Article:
Playback: The Making Of An Album

Brian May's "Star Fleet Project" with Eddie Van Halen

As told to Jas Obrecht
Put in Internet by Gonzalo Plaza R.

Star Fleet Project, a three-cut mini-album credited to Brian May & Friends, documents the rare airing of two rock's foremost guitarist in an informal jam setting: Brian May of Queen and Eddie Van Halen, winner of Best Rock Guitarist in this issue's Readers Poll. The sessions took place in Los Angeles on April 21 and 22, 1983, three month after Brian's Guiatr Player cover story. Also in attendance were Alice Cooper keyboardist Fred Mandel, REO Speedwagon drummer Alan Gratzer, and Phil Chen, bassist for the Rod Stewart band. "Star Fleet", the project's single, contains brief example of May's layered guitar technique, a signature sound on many Queen hits. May and Van Halen swap hot blues solos in "Let Me Out" and "Blues Breaker", which total 20 minutes. Here Brian shares his thoughts on his album and forthcoming video.

I hope people will take Star Fleet Project [Capitol, MLP 15014] in the spirit in which it was done. It wasn't made for release in the beginning, but I think it should be fun for some poeple to listen to. All the mistakes were left in; I've even written that on the album. I wanted to leave the rough edges because I want people to feel like they were there. I didn't want it to sound like it had been worked on and messed around with too much.

The musicians on the project are some of the best friends I have in the business, and also the people I respect most from a playing point of view. I asked them if they would come in and play around with me. They all said, "Yeah, we'd like to". Luckily, they all had a little break in their schedules, and they could come in. This project brought out unusual things in all of us; we really worked on each other a lot. This is not Edward and me, but Phillip, too. He's very different style of bassist from what I've been used to. He is one of the originators of a style. I've always watched him and thought it would be interesting to play with him because he has this very percussive style which you'd almost think wouldn't fit into rock'n'roll, but, in fact, it propels it along. He's very good. I've known Alan for quite a while, but I had no idea what it would be like to play with him. When you hear people's record, you have no idea, really, what they would be like to play with. But it was great. the incredible thing about him is his consistency. He could go for 12 hours, and if you picked up his tempo from the begining, it would be the same as the end. He's like a rock, particularly on the blues thing where you just feel that solidity which gives the track a sort of integrity. I really like that.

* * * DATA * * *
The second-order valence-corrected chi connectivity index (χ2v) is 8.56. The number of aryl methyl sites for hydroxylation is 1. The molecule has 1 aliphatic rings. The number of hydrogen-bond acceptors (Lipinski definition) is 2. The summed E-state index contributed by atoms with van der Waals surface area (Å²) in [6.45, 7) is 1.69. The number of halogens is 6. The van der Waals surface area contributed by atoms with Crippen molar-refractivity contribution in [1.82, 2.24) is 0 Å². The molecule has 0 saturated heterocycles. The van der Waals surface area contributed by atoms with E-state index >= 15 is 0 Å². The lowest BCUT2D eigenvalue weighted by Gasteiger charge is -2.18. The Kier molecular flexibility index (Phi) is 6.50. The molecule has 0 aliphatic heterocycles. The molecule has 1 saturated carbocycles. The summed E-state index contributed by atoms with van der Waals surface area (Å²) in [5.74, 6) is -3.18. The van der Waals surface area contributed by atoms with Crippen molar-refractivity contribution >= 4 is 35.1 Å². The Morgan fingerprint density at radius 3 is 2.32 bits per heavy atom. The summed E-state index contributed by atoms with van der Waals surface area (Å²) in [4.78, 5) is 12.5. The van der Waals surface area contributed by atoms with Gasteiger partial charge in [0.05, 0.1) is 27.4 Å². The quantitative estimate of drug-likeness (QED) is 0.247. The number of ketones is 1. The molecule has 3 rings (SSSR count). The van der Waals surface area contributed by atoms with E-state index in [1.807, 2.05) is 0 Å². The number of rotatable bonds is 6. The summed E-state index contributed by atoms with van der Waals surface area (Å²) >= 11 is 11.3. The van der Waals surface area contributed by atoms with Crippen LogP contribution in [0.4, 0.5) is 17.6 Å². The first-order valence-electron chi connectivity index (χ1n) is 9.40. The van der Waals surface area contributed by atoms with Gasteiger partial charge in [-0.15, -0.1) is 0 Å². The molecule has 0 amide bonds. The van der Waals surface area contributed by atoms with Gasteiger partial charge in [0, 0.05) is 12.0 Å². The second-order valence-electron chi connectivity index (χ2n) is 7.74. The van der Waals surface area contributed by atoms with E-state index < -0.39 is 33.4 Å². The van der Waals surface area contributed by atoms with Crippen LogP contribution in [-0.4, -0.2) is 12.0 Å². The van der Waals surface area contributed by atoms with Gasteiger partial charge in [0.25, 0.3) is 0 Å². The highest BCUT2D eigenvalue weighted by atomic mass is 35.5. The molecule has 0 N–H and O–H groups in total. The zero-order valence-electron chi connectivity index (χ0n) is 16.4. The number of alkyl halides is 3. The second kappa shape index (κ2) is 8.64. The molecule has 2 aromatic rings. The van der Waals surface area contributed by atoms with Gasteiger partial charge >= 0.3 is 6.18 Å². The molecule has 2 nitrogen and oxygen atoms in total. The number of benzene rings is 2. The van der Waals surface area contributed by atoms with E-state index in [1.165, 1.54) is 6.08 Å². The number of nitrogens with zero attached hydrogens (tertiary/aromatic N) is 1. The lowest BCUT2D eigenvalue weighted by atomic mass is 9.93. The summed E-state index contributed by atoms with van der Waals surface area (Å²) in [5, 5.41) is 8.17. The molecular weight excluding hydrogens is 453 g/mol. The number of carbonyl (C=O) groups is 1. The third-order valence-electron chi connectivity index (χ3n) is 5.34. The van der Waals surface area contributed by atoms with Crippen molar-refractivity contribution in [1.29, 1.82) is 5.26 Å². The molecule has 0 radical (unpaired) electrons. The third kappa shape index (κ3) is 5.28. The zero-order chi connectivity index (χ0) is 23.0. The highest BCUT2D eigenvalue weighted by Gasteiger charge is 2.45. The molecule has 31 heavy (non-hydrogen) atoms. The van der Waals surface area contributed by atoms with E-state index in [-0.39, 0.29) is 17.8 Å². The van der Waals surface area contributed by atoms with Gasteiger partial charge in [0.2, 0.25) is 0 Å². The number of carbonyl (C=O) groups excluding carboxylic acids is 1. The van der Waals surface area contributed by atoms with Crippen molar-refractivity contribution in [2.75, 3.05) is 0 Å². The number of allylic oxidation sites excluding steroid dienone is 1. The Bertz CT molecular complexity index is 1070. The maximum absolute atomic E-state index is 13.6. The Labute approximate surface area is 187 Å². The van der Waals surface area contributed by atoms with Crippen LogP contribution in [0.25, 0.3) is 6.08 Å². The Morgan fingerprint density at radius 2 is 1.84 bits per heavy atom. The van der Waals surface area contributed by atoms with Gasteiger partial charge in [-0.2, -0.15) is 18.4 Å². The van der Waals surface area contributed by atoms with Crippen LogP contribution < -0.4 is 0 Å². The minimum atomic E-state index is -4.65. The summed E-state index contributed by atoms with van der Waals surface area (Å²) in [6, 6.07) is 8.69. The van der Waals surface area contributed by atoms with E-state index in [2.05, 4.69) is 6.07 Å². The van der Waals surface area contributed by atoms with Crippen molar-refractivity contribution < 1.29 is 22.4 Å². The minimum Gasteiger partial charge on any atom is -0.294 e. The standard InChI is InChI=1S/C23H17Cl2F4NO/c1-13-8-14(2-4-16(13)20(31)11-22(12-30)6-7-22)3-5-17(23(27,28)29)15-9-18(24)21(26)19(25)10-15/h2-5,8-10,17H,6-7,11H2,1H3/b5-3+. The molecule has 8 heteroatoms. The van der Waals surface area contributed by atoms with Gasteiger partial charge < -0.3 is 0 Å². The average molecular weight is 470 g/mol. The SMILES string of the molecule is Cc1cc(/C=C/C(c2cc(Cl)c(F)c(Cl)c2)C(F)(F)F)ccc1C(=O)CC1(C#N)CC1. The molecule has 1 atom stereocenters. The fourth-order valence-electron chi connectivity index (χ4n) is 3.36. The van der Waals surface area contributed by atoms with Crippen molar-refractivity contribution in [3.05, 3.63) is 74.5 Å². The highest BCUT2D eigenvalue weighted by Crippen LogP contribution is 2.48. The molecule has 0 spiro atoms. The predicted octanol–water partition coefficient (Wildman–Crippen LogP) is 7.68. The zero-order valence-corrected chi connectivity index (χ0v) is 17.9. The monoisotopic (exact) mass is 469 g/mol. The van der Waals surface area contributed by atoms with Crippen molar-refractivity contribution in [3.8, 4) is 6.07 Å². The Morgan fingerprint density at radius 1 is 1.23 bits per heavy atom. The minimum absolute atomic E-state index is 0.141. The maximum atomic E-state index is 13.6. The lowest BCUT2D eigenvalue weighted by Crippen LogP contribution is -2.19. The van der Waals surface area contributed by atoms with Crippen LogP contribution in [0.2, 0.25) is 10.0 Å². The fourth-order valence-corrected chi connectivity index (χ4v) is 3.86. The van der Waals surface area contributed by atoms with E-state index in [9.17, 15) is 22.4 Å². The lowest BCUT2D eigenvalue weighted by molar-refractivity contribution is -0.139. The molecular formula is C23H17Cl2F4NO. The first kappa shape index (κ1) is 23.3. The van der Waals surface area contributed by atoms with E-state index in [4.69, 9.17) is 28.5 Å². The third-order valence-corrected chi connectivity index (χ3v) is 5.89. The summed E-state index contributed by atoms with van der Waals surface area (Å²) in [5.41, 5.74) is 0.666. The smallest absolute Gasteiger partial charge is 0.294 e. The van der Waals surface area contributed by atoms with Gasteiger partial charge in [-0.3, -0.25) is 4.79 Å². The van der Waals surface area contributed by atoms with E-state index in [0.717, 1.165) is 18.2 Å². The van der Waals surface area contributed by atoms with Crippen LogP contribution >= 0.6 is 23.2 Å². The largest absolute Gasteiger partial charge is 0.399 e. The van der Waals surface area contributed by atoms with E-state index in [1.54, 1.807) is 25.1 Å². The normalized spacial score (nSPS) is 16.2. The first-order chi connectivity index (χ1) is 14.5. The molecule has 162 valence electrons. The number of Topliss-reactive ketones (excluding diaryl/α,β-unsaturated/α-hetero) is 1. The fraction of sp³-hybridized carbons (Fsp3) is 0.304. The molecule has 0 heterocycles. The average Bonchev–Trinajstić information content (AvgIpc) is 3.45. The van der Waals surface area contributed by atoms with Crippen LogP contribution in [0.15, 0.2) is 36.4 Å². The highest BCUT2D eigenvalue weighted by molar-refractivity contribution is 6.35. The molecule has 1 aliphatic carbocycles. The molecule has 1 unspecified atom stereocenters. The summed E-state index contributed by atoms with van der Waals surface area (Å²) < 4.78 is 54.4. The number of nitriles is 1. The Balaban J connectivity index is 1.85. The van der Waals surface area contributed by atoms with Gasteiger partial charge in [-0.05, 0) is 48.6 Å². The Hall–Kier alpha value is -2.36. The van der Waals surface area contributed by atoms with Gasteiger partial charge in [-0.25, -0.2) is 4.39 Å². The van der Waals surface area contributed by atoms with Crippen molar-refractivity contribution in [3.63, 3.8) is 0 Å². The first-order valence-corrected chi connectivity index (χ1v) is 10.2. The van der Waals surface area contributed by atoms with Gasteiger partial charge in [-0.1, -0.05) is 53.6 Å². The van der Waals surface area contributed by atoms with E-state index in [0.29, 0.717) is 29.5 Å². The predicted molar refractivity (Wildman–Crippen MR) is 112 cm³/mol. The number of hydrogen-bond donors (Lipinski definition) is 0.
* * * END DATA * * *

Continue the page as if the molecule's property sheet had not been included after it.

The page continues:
There weren't any rehearsals, except that we played around at each other's houses a little bit, acoustically. I'd been to Edward's studio in his home, and I played a little with him - nothing very organized. I value Edward's friendship more than anything, really. I have total respect for him as a player, but what's important to me is that we're good friends. I wanted to make sure I didn't waste anybody's time, so I did a little bit of preparation. I made a rough demo of the format of "Star Fleet", which originally was a theme tune for a Saturday morning science fiction serial for kids in England. There were just a couple of verses of this song on the end, which really caught my imagination, so I tried to get in touch with the guy who had written the song, Paul Bliss, and couldn't at the time. So I pressed on and did some arrangement around a couple of verses and wrote extra middle bit for it. Later I got in touch with him, and he said it was a pity that I coudn't find him in the early days because he's got some more verse in the middle - which I'm dying to hear - but it was too late for the project. My song does follow his musical theme, and I used the verse he wrote. He's a keyboard player who has done a lot of writing for various people.